Ankita Rai , Business Standard
New Delhi , September 30, 2013
In the cancellations and returns section on its website, e-commerce poster boy Flipkart says, "We want you to have an absolutely headache-free shopping experience…In case there is an issue with the product you have received, our Free & Easy Returns promise has got you covered." On its part, lifestyle products portal Jabong.com touts a "30-day no questions asked return policy." The concerned section on the website says, "Though we strive to give you a great customer experience each time you shop with us, if at all you are not 100 per cent satisfied with your purchase, you can return your order for a full refund of paid price." Snapdeal.com, which describes itself as India’s favourite online mall, also guarantees a full refund if a customer is not satisfied with a product. The website claims, "Guaranteed resolution of complaints within a maximum of 30 days/Full refund if not resolved."
Get the drift? If attracting consumers to pay up for a product they could neither touch nor feel was the biggest task in the first phase of the industry’s growth, handling product exchanges and returns is emerging as the next battlefront of e-commerce companies in India. It is easy to see how easy return can offer an e-commerce site a strategic advantage: The two windows open to customers to get a feel of an e-commerce brand are the website interface and the order fulfilment process. If customers see there is something missing in either of these, chances are they will never get back for a repeat purchase. Needless to say, with very differentiation in terms of products on offer and customer interfaces, e-commerce sites are bending over backwards to make sure consumers are at ease even when they revoke an order or send back a purchase.
This is a particularly big headache for lifestyle products companies.
"The industry average would be under 20 per cent but the return rate can be as high as 60 per cent in the case of fashion apparel," says Devangshu Dutta, chief executive officer, Third Eyesight. "In categories where products are more or less standardised, such as, books and DVDs, returns are low-may be in the 7 per cent range," he adds.
Like with everything else, it is easy to claim you have a great return policy but it is difficult to pull it off without a hitch. To be fair, the whole process of return management can leave you in a daze. First, reverse logistics is much more than just management of product returns. It involves putting together checks that minimise the number or possibility of returns, disposal, gatekeeping as well as all other supply chain issues after the sale of a product. "In 70 per cent of the cases, the cost to process the return (pick up, ship back, depreciation, refurbishment) can be higher than the value of the product," says Hitendra Chaturvedi, founder & CEO, Green Dust, a pioneer in reverse logistics.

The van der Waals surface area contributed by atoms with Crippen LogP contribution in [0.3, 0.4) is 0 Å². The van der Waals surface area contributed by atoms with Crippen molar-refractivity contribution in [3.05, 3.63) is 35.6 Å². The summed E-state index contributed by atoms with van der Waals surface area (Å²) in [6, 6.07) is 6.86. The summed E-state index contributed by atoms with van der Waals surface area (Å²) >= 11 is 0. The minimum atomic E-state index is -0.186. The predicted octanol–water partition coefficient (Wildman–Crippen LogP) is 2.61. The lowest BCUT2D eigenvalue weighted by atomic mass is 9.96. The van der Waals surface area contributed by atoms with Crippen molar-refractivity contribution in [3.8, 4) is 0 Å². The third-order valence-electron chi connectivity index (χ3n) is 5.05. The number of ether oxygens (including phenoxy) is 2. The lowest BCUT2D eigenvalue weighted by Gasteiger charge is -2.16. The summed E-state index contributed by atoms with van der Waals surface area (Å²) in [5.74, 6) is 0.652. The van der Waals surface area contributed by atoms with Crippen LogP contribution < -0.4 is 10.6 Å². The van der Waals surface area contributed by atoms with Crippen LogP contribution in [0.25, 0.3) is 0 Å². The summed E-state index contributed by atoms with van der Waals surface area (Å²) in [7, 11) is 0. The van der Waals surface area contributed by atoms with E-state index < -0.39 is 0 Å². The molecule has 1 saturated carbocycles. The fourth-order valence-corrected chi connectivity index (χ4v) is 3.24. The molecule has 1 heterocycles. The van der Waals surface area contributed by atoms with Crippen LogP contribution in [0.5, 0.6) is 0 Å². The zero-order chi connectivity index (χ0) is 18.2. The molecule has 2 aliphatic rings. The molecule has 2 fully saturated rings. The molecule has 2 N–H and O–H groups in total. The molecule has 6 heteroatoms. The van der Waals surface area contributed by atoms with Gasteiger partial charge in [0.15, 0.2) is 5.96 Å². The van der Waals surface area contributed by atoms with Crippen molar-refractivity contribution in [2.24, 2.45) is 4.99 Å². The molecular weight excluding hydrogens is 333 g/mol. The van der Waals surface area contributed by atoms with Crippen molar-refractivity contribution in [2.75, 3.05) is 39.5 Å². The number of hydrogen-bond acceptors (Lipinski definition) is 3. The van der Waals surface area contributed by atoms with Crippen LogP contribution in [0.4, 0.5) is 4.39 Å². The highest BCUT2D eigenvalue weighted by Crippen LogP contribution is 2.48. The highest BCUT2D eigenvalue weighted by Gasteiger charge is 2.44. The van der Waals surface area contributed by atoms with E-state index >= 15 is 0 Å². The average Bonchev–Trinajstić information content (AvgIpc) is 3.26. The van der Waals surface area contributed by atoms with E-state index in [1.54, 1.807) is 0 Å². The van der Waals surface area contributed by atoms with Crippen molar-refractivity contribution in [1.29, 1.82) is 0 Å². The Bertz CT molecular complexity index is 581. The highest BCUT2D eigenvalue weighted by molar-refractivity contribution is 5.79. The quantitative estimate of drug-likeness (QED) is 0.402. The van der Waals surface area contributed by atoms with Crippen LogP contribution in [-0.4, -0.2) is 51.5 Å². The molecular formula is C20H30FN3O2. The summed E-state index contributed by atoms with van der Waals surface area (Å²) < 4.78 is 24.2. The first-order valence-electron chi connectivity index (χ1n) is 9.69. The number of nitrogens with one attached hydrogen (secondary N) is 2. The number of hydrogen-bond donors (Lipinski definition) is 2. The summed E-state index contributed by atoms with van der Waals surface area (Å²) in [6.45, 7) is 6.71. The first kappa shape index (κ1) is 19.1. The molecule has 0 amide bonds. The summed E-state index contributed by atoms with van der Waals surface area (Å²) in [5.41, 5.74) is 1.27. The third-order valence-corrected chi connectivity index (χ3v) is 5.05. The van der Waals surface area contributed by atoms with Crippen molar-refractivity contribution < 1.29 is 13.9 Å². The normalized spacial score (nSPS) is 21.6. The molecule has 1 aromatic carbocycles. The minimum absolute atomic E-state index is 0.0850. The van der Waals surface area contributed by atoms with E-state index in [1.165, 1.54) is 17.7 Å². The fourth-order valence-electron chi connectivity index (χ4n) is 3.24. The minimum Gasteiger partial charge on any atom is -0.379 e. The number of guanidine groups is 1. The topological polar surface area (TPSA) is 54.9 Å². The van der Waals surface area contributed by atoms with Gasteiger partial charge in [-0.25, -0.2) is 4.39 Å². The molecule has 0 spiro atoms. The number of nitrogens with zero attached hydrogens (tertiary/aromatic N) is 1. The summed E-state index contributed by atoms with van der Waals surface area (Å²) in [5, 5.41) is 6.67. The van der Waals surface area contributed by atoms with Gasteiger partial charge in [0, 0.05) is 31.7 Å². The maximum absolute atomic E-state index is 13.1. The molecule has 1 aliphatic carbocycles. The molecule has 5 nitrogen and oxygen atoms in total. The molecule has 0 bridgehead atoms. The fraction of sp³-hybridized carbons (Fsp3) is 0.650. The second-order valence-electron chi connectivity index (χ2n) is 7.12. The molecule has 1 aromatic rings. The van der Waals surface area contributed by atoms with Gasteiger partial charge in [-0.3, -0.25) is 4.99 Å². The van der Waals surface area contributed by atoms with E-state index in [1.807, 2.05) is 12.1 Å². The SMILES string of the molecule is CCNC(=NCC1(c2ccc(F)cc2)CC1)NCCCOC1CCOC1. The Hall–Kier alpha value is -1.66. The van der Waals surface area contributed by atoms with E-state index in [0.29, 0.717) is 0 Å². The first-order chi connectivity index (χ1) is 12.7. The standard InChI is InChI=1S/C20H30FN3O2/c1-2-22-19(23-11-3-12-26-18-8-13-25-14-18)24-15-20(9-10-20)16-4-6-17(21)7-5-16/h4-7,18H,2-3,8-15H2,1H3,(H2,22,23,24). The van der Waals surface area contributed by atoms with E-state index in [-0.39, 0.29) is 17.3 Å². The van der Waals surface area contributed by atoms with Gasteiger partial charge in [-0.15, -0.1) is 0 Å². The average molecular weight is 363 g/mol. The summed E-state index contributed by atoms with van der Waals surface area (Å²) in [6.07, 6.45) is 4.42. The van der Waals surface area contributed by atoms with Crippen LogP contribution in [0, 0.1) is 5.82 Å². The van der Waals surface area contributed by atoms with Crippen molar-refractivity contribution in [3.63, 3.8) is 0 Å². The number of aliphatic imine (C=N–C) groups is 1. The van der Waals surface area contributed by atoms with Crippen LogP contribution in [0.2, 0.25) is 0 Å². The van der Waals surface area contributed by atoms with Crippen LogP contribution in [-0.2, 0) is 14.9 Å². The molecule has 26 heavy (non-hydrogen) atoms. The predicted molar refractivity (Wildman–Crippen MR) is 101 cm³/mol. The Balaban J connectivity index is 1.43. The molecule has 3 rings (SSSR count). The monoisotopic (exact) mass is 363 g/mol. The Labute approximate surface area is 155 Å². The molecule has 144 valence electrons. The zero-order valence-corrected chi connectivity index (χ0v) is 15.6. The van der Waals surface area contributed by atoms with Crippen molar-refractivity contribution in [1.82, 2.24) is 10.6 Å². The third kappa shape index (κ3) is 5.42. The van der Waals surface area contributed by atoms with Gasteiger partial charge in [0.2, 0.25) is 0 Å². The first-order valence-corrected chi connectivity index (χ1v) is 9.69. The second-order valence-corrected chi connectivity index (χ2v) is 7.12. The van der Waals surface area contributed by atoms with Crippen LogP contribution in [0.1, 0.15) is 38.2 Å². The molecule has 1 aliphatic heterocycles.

Now look at the kind of imponderables it entails. The uncertainty regarding the kind or quality of return, the generation time or the distribution of the reverse logistics makes it difficult to put it down to a routine. Also, the scale benefits of storage and transportation would not apply to returns/exchange due to the random and sporadic nature of product transfer. Third is the problem of cash flow.
If cash on delivery (COD) has made life easier for customers, it has also added to the misery of merchants in case of a return. The problem is that the COD system creates a delay in a payment to go through. Courier companies generally hold the money for two weeks, which means the e-commerce company has to restock inventory before the cash from its last sale has arrived. Then there is the logistics fee. Major logistics companies charge the e-commerce firm a transaction fee (Rs 50) plus a percentage of the amount (about 1 per cent) collected. Some courier company also charges an extra Rs 50 to Rs 100 as return fees to ship the merchandise back to the point of origin.
You can imagine the plight of merchants. Now let’s look at the options available to e-commerce companies by way of managing the whole process efficiently and keeping the costs down.
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